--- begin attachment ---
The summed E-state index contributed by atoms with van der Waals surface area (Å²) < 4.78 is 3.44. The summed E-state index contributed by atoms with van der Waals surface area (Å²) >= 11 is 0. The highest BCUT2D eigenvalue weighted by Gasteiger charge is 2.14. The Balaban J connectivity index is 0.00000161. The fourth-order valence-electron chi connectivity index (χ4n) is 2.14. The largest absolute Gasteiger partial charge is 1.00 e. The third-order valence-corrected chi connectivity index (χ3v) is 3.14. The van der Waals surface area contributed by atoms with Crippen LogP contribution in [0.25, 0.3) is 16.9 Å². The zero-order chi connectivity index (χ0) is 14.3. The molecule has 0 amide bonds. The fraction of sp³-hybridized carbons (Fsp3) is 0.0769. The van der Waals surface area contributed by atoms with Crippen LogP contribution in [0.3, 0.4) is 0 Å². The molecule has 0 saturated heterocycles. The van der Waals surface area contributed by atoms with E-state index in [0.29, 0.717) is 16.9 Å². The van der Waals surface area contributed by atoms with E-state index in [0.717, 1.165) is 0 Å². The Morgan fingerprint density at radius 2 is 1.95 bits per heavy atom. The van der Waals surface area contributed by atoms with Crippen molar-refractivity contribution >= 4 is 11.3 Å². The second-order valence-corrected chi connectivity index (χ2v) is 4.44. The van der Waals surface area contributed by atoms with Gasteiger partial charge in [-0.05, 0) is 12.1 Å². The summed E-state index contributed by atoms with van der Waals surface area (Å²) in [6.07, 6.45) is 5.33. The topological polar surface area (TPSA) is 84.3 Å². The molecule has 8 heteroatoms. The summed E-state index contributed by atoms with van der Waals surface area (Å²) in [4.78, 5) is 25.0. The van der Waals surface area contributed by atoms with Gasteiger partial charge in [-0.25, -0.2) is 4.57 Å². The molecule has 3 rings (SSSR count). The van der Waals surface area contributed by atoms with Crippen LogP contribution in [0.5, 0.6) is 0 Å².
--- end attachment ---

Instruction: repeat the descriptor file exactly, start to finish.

The summed E-state index contributed by atoms with van der Waals surface area (Å²) < 4.78 is 3.44. The summed E-state index contributed by atoms with van der Waals surface area (Å²) >= 11 is 0. The highest BCUT2D eigenvalue weighted by Gasteiger charge is 2.14. The Balaban J connectivity index is 0.00000161. The fourth-order valence-electron chi connectivity index (χ4n) is 2.14. The largest absolute Gasteiger partial charge is 1.00 e. The third-order valence-corrected chi connectivity index (χ3v) is 3.14. The van der Waals surface area contributed by atoms with Crippen LogP contribution in [0.25, 0.3) is 16.9 Å². The zero-order chi connectivity index (χ0) is 14.3. The molecule has 0 amide bonds. The fraction of sp³-hybridized carbons (Fsp3) is 0.0769. The van der Waals surface area contributed by atoms with Crippen LogP contribution in [0.3, 0.4) is 0 Å². The molecule has 0 saturated heterocycles. The van der Waals surface area contributed by atoms with E-state index in [0.29, 0.717) is 16.9 Å². The van der Waals surface area contributed by atoms with E-state index in [0.717, 1.165) is 0 Å². The Morgan fingerprint density at radius 2 is 1.95 bits per heavy atom. The van der Waals surface area contributed by atoms with Crippen molar-refractivity contribution >= 4 is 11.3 Å². The second-order valence-corrected chi connectivity index (χ2v) is 4.44. The van der Waals surface area contributed by atoms with Gasteiger partial charge in [-0.05, 0) is 12.1 Å². The summed E-state index contributed by atoms with van der Waals surface area (Å²) in [6.07, 6.45) is 5.33. The topological polar surface area (TPSA) is 84.3 Å². The molecule has 8 heteroatoms. The summed E-state index contributed by atoms with van der Waals surface area (Å²) in [4.78, 5) is 25.0. The van der Waals surface area contributed by atoms with Gasteiger partial charge in [-0.25, -0.2) is 4.57 Å². The molecule has 3 rings (SSSR count). The van der Waals surface area contributed by atoms with Crippen LogP contribution in [0.5, 0.6) is 0 Å².